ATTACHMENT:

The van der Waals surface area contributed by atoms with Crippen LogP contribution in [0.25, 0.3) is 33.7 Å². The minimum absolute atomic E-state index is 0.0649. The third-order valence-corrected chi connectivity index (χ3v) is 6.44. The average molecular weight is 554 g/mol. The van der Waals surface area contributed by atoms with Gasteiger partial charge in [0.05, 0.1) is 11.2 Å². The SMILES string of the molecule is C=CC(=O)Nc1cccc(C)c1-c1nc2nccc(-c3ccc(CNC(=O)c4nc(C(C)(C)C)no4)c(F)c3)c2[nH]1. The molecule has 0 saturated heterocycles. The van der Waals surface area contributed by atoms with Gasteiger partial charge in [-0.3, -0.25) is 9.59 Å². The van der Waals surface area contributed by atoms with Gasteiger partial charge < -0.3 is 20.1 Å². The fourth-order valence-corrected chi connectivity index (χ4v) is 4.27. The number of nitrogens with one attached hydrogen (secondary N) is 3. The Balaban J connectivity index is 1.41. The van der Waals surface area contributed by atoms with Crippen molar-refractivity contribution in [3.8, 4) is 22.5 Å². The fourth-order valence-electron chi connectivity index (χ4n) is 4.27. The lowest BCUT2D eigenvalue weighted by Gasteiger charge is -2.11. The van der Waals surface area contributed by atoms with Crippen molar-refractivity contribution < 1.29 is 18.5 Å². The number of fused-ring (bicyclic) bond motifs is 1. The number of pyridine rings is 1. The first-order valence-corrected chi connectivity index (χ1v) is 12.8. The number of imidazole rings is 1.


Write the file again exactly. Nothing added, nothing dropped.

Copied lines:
The van der Waals surface area contributed by atoms with Crippen LogP contribution in [0.25, 0.3) is 33.7 Å². The minimum absolute atomic E-state index is 0.0649. The third-order valence-corrected chi connectivity index (χ3v) is 6.44. The average molecular weight is 554 g/mol. The van der Waals surface area contributed by atoms with Gasteiger partial charge in [0.05, 0.1) is 11.2 Å². The SMILES string of the molecule is C=CC(=O)Nc1cccc(C)c1-c1nc2nccc(-c3ccc(CNC(=O)c4nc(C(C)(C)C)no4)c(F)c3)c2[nH]1. The molecule has 0 saturated heterocycles. The van der Waals surface area contributed by atoms with Gasteiger partial charge in [-0.3, -0.25) is 9.59 Å². The van der Waals surface area contributed by atoms with Gasteiger partial charge < -0.3 is 20.1 Å². The fourth-order valence-corrected chi connectivity index (χ4v) is 4.27. The number of nitrogens with one attached hydrogen (secondary N) is 3. The Balaban J connectivity index is 1.41. The van der Waals surface area contributed by atoms with Crippen molar-refractivity contribution in [3.8, 4) is 22.5 Å². The fourth-order valence-electron chi connectivity index (χ4n) is 4.27. The lowest BCUT2D eigenvalue weighted by Gasteiger charge is -2.11. The van der Waals surface area contributed by atoms with Crippen molar-refractivity contribution < 1.29 is 18.5 Å². The number of fused-ring (bicyclic) bond motifs is 1. The number of pyridine rings is 1. The first-order valence-corrected chi connectivity index (χ1v) is 12.8. The number of imidazole rings is 1.